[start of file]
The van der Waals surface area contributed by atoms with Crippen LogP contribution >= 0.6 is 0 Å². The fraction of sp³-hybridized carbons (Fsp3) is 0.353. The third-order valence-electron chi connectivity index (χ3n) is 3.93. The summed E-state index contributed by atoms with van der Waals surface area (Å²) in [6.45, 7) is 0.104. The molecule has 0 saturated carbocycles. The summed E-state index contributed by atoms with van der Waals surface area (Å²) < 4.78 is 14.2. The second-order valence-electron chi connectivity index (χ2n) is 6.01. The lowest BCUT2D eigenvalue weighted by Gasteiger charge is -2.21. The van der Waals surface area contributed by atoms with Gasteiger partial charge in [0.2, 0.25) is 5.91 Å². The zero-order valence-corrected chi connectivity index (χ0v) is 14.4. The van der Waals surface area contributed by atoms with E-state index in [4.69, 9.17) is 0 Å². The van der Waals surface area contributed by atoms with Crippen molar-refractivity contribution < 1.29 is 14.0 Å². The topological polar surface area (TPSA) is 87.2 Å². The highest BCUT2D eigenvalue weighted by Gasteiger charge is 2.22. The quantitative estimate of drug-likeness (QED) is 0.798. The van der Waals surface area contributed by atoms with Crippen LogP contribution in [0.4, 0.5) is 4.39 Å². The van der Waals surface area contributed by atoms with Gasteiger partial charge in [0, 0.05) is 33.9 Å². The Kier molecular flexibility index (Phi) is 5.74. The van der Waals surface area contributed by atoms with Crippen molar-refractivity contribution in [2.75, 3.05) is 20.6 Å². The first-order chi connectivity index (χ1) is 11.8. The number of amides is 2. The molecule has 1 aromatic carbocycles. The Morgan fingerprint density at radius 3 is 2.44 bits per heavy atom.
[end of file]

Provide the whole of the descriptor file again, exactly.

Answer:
The van der Waals surface area contributed by atoms with Crippen LogP contribution >= 0.6 is 0 Å². The fraction of sp³-hybridized carbons (Fsp3) is 0.353. The third-order valence-electron chi connectivity index (χ3n) is 3.93. The summed E-state index contributed by atoms with van der Waals surface area (Å²) in [6.45, 7) is 0.104. The molecule has 0 saturated carbocycles. The summed E-state index contributed by atoms with van der Waals surface area (Å²) < 4.78 is 14.2. The second-order valence-electron chi connectivity index (χ2n) is 6.01. The lowest BCUT2D eigenvalue weighted by Gasteiger charge is -2.21. The van der Waals surface area contributed by atoms with Gasteiger partial charge in [0.2, 0.25) is 5.91 Å². The zero-order valence-corrected chi connectivity index (χ0v) is 14.4. The van der Waals surface area contributed by atoms with E-state index in [4.69, 9.17) is 0 Å². The van der Waals surface area contributed by atoms with Crippen molar-refractivity contribution < 1.29 is 14.0 Å². The topological polar surface area (TPSA) is 87.2 Å². The highest BCUT2D eigenvalue weighted by Gasteiger charge is 2.22. The quantitative estimate of drug-likeness (QED) is 0.798. The van der Waals surface area contributed by atoms with Crippen LogP contribution in [0.4, 0.5) is 4.39 Å². The van der Waals surface area contributed by atoms with Gasteiger partial charge in [0, 0.05) is 33.9 Å². The Kier molecular flexibility index (Phi) is 5.74. The van der Waals surface area contributed by atoms with Crippen molar-refractivity contribution in [2.75, 3.05) is 20.6 Å². The first-order chi connectivity index (χ1) is 11.8. The number of amides is 2. The molecule has 1 aromatic carbocycles. The Morgan fingerprint density at radius 3 is 2.44 bits per heavy atom.